Friday, December 04, 2015

It may be too late.

It may be too late.

We've been living in the USA for the past seven weeks and have enjoyed being here. But the other day, we wondered if we shouldn't be headed home . . . for the sake of our safety. I don't have the exact statistics, but a news report here said that in the past year, America has experienced mass killings (4 or more people murdered in one event) on an almost daily basis. The big ones we hear about, the minor ones where gang shoot-outs or escalated domestic feuds are involved aren't even reported anymore.

The latest shooting in San Bernardino has been declared a terrorist-motivated attack and for some reason, attaching that word seems to clarify motives for the media and, I suppose, for most of the general public. The discouraging thing—to me, a doubly motivated peacenik, being Canadian AND Mennonite—is that each of these highly-publicized killings has resulted in spikes in gun sales. There's a mentality abroad that sees arming yourself as a way to keep you and your family safe. The logic is missing: if someone breaks into your house to rob you, precipitating a shoot-out has to be the most illogical course of action to take. And if a killer comes into a school with an assault rifle, the hope that the principal could prevent deaths with a handgun is a scenario for a video game, not for real life.

The President of the National Rifle Association made a speech on Fox news today in which he tried to make the point that the arming of citizens is the best way to safety for everyone. There are enough right-wingers in this country to make sure that nothing is done about gun control; even proposed legislation to do background checks on people shopping for assault weapons can't make it past the senate.

There's an old shibboleth that gets dragged out regularly: guns don't kill people . . . people kill people. It's true that if there were no guns, people would still be in danger of knives and baseball bats but the curse of the age is the projectile weapon, the kind that makes it possible to kill from hiding, to spray groups of people with deadly fire. You can't do that with a knife or a baseball bat; automatic weapons are what make mass murders possible.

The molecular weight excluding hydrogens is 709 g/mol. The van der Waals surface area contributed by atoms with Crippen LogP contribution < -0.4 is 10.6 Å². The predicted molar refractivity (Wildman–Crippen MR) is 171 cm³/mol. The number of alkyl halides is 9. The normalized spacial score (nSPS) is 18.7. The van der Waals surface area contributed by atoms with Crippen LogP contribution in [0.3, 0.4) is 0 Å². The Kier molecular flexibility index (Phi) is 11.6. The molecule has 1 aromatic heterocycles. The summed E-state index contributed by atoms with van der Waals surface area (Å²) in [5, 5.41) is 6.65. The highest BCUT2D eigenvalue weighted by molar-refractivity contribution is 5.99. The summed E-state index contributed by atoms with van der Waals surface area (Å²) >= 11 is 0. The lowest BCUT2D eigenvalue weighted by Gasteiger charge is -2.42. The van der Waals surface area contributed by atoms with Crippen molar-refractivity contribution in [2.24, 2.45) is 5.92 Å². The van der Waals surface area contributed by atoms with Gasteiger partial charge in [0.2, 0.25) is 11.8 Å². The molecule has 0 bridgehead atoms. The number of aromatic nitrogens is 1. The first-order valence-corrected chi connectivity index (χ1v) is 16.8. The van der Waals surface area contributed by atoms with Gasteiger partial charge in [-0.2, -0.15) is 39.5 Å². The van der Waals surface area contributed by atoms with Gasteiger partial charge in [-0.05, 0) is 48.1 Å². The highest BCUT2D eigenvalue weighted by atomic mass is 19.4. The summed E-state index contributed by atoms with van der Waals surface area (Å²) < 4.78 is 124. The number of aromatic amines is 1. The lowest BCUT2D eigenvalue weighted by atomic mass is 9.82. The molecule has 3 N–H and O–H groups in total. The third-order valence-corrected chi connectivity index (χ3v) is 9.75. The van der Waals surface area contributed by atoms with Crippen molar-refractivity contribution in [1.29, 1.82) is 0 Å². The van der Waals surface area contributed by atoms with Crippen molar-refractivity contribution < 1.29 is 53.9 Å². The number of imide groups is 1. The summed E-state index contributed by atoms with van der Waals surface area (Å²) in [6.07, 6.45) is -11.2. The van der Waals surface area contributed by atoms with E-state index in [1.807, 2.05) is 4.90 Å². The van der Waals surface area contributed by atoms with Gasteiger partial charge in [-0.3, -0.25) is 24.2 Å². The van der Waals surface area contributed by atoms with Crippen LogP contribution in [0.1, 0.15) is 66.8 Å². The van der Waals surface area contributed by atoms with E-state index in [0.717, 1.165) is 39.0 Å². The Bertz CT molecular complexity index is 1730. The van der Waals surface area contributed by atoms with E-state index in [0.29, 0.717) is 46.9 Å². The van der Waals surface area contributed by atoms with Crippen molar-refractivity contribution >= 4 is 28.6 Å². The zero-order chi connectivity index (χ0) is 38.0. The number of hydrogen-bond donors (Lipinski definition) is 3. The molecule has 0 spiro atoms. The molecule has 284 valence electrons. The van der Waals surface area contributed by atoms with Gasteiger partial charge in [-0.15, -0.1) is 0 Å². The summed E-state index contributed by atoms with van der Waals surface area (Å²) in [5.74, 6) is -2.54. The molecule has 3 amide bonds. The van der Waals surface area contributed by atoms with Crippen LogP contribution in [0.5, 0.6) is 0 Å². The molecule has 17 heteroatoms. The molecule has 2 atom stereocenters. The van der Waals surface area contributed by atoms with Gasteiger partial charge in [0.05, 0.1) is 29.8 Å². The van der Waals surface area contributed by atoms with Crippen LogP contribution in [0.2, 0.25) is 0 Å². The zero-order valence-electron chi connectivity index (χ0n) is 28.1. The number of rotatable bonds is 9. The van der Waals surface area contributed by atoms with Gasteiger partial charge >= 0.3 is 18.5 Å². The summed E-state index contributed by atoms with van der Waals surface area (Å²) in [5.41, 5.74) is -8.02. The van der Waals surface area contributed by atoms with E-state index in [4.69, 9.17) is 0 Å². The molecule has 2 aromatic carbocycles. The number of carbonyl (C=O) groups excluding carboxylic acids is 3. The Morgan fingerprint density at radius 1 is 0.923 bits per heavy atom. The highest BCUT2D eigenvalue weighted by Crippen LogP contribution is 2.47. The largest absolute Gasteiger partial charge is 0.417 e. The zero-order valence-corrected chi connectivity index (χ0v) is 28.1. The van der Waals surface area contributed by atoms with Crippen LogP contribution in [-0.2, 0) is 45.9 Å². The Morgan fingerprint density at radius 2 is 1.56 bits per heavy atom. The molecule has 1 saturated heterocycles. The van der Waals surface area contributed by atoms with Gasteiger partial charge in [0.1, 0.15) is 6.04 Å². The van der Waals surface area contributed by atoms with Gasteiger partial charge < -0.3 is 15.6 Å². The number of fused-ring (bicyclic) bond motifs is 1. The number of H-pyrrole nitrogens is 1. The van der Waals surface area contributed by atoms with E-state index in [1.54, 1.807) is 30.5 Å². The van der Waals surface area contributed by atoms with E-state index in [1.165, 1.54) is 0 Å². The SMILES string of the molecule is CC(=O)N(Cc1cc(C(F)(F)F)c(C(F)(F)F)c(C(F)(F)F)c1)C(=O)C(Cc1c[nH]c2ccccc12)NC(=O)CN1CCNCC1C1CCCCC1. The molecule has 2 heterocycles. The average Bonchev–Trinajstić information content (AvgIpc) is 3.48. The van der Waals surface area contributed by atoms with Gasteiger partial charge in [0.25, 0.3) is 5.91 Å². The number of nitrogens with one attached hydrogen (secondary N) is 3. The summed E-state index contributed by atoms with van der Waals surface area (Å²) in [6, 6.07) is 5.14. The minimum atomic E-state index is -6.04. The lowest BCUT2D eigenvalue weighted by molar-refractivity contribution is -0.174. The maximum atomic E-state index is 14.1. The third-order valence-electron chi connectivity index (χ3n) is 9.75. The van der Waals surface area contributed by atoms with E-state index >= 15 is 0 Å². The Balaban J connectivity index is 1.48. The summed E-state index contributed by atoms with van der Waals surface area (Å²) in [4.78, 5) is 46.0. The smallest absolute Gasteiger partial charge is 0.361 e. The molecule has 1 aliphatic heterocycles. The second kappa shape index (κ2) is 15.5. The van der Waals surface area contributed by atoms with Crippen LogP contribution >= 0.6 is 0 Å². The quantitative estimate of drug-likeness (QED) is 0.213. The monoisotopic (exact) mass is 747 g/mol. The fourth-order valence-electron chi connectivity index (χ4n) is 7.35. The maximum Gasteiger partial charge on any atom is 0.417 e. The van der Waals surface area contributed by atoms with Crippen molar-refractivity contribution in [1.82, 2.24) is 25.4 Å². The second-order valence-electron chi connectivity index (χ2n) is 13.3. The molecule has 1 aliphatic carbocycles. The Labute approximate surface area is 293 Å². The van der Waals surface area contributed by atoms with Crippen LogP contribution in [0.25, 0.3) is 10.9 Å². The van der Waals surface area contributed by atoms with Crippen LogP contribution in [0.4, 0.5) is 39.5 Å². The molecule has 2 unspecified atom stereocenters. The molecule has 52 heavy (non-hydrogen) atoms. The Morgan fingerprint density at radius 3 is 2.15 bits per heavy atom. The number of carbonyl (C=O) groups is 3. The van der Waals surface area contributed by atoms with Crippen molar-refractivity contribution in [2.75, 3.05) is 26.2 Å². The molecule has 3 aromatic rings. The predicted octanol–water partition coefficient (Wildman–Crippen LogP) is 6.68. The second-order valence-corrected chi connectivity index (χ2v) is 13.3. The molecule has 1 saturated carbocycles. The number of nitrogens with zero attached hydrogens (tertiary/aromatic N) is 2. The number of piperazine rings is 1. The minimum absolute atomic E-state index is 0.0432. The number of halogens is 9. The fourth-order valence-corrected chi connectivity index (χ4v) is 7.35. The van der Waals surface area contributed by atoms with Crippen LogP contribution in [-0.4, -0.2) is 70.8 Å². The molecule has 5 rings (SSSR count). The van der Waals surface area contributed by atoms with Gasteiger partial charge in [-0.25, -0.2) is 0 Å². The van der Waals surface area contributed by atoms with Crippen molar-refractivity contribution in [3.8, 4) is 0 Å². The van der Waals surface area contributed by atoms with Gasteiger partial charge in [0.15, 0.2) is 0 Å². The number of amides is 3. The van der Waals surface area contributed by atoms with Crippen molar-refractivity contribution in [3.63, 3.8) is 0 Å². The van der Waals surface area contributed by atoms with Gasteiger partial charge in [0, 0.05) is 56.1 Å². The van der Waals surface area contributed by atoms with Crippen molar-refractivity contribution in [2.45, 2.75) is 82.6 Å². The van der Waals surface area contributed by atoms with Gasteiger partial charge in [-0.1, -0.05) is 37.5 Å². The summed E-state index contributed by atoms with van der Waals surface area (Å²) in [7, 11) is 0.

The trend here in the USA is toward more arms, more mass killings and more determination by the gun lobby to prevent change. In fact, the trajectory of mayhem is accelerating upward at a steady, unbroken pace. The rate of killing with guns in the USA is at least 5 times what it is in Canada, per capita. It's 40 times what it is in Great Britain. There are Latin American countries, some war-torn countries in Africa that have higher gun-death rates than the USA, but the USA is not at war and has a functional government, trained enforcement and a regulated judiciary. European and Commonwealth countries typically have gun-death rates of less than 10% of what is experienced in the US.

If a snowball begins to roll down a mountainside, it gathers more and more snow to the point where it can trigger an avalanche. The place to prevent that happening is at the top where the snowball is small. When it becomes too great to be stopped, there is no other course but to hope for a miracle.

The USA is threatened by a snowball that may not be stoppable anymore. The escalating death rate from gunfire shows no sign of abating and if the trend, the trajectory, is predictive of a future, killing and shoot-outs will become even more commonplace, and that not in the too-distant future.

But I would grant the NRA one thing; the problem in America is bigger than the lack of gun control. People decide to point their weapons at other people and pull the triggers. This doesn't happen without motivation, and in a society where the rich have become obscenely wealthy while the poor are increasingly frustrated, rage is bound to germinate, grow and escalate into violence. 

And the gospel of peace at the core of Jesus' message has been so perverted by people who claim to be his followers that the witness for the Christian message is too quiet to be heard over the gunfire. For the Quakers, the Anabaptists and the secular humanists to gather a counterweight sufficient to swing the tide toward some sanity is probably a futile dream.

For America, the signs point to the possibility of its being too late. There is only one end-point to the situation that we see growing here unless congress can be persuaded to defy the gun lobby. 

It's not pretty. 

Is the snowball too big? Has the avalanche begun?

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